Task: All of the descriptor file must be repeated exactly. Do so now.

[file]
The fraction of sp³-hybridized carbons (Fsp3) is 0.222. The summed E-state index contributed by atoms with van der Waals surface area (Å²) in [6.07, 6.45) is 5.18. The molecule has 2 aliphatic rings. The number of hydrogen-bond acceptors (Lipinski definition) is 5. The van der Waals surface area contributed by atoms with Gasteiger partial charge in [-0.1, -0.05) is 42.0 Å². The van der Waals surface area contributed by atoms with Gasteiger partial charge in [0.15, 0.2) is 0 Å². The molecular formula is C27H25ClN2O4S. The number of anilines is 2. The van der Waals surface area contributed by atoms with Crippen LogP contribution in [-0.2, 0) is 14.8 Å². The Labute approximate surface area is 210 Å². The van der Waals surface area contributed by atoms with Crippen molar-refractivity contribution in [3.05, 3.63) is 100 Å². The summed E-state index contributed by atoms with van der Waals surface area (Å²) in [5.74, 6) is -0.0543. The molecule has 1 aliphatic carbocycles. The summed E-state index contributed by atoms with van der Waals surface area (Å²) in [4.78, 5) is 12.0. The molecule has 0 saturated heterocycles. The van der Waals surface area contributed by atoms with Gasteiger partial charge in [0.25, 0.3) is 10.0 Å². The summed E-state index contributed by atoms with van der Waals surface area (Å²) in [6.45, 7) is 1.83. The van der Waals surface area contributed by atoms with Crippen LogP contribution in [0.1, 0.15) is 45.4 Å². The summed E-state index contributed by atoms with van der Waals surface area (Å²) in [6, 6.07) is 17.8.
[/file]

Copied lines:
The fraction of sp³-hybridized carbons (Fsp3) is 0.222. The summed E-state index contributed by atoms with van der Waals surface area (Å²) in [6.07, 6.45) is 5.18. The molecule has 2 aliphatic rings. The number of hydrogen-bond acceptors (Lipinski definition) is 5. The van der Waals surface area contributed by atoms with Gasteiger partial charge in [-0.1, -0.05) is 42.0 Å². The van der Waals surface area contributed by atoms with Gasteiger partial charge in [0.15, 0.2) is 0 Å². The molecular formula is C27H25ClN2O4S. The number of anilines is 2. The van der Waals surface area contributed by atoms with Crippen LogP contribution in [-0.2, 0) is 14.8 Å². The Labute approximate surface area is 210 Å². The van der Waals surface area contributed by atoms with Crippen molar-refractivity contribution in [3.05, 3.63) is 100 Å². The summed E-state index contributed by atoms with van der Waals surface area (Å²) in [5.74, 6) is -0.0543. The molecule has 1 aliphatic carbocycles. The summed E-state index contributed by atoms with van der Waals surface area (Å²) in [4.78, 5) is 12.0. The molecule has 0 saturated heterocycles. The van der Waals surface area contributed by atoms with Gasteiger partial charge in [0.25, 0.3) is 10.0 Å². The summed E-state index contributed by atoms with van der Waals surface area (Å²) in [6.45, 7) is 1.83. The van der Waals surface area contributed by atoms with Crippen LogP contribution in [0.1, 0.15) is 45.4 Å². The summed E-state index contributed by atoms with van der Waals surface area (Å²) in [6, 6.07) is 17.8.